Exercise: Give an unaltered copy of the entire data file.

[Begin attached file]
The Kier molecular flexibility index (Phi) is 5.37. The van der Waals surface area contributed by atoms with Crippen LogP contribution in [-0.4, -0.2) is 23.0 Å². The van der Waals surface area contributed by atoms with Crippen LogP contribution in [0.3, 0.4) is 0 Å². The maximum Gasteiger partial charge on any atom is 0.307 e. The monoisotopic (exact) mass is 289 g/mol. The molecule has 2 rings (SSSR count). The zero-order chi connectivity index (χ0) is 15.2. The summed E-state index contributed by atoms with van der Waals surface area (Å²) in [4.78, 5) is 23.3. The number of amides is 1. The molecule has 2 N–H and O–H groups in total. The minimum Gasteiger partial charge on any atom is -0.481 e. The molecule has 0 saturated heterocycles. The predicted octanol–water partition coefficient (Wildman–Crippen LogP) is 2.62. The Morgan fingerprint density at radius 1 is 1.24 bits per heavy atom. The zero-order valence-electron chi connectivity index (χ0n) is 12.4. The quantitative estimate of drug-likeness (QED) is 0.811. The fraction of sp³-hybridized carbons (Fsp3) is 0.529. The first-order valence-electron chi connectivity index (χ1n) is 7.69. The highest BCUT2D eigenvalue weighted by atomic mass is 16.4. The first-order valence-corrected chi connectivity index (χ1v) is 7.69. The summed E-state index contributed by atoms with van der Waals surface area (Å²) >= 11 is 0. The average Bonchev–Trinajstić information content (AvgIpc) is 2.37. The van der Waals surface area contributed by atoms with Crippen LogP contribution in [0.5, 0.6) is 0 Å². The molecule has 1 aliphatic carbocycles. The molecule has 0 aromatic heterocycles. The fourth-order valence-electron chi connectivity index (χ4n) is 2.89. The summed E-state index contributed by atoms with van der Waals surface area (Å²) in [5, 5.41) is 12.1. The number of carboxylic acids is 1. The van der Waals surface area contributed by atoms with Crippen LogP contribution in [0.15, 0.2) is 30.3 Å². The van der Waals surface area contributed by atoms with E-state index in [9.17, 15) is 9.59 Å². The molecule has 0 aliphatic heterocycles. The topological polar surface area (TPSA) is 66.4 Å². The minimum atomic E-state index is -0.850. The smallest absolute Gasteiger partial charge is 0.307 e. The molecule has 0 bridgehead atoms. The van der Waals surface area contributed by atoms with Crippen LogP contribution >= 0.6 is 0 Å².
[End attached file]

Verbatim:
The Kier molecular flexibility index (Phi) is 5.37. The van der Waals surface area contributed by atoms with Crippen LogP contribution in [-0.4, -0.2) is 23.0 Å². The van der Waals surface area contributed by atoms with Crippen LogP contribution in [0.3, 0.4) is 0 Å². The maximum Gasteiger partial charge on any atom is 0.307 e. The monoisotopic (exact) mass is 289 g/mol. The molecule has 2 rings (SSSR count). The zero-order chi connectivity index (χ0) is 15.2. The summed E-state index contributed by atoms with van der Waals surface area (Å²) in [4.78, 5) is 23.3. The number of amides is 1. The molecule has 2 N–H and O–H groups in total. The minimum Gasteiger partial charge on any atom is -0.481 e. The molecule has 0 saturated heterocycles. The predicted octanol–water partition coefficient (Wildman–Crippen LogP) is 2.62. The Morgan fingerprint density at radius 1 is 1.24 bits per heavy atom. The zero-order valence-electron chi connectivity index (χ0n) is 12.4. The quantitative estimate of drug-likeness (QED) is 0.811. The fraction of sp³-hybridized carbons (Fsp3) is 0.529. The first-order valence-electron chi connectivity index (χ1n) is 7.69. The highest BCUT2D eigenvalue weighted by atomic mass is 16.4. The first-order valence-corrected chi connectivity index (χ1v) is 7.69. The summed E-state index contributed by atoms with van der Waals surface area (Å²) >= 11 is 0. The average Bonchev–Trinajstić information content (AvgIpc) is 2.37. The van der Waals surface area contributed by atoms with Crippen LogP contribution in [0.5, 0.6) is 0 Å². The molecule has 1 aliphatic carbocycles. The molecule has 0 aromatic heterocycles. The fourth-order valence-electron chi connectivity index (χ4n) is 2.89. The summed E-state index contributed by atoms with van der Waals surface area (Å²) in [5, 5.41) is 12.1. The number of carboxylic acids is 1. The van der Waals surface area contributed by atoms with Crippen LogP contribution in [0.15, 0.2) is 30.3 Å². The van der Waals surface area contributed by atoms with E-state index in [9.17, 15) is 9.59 Å². The molecule has 0 aliphatic heterocycles. The topological polar surface area (TPSA) is 66.4 Å². The minimum atomic E-state index is -0.850. The smallest absolute Gasteiger partial charge is 0.307 e. The molecule has 0 bridgehead atoms. The van der Waals surface area contributed by atoms with Crippen LogP contribution >= 0.6 is 0 Å².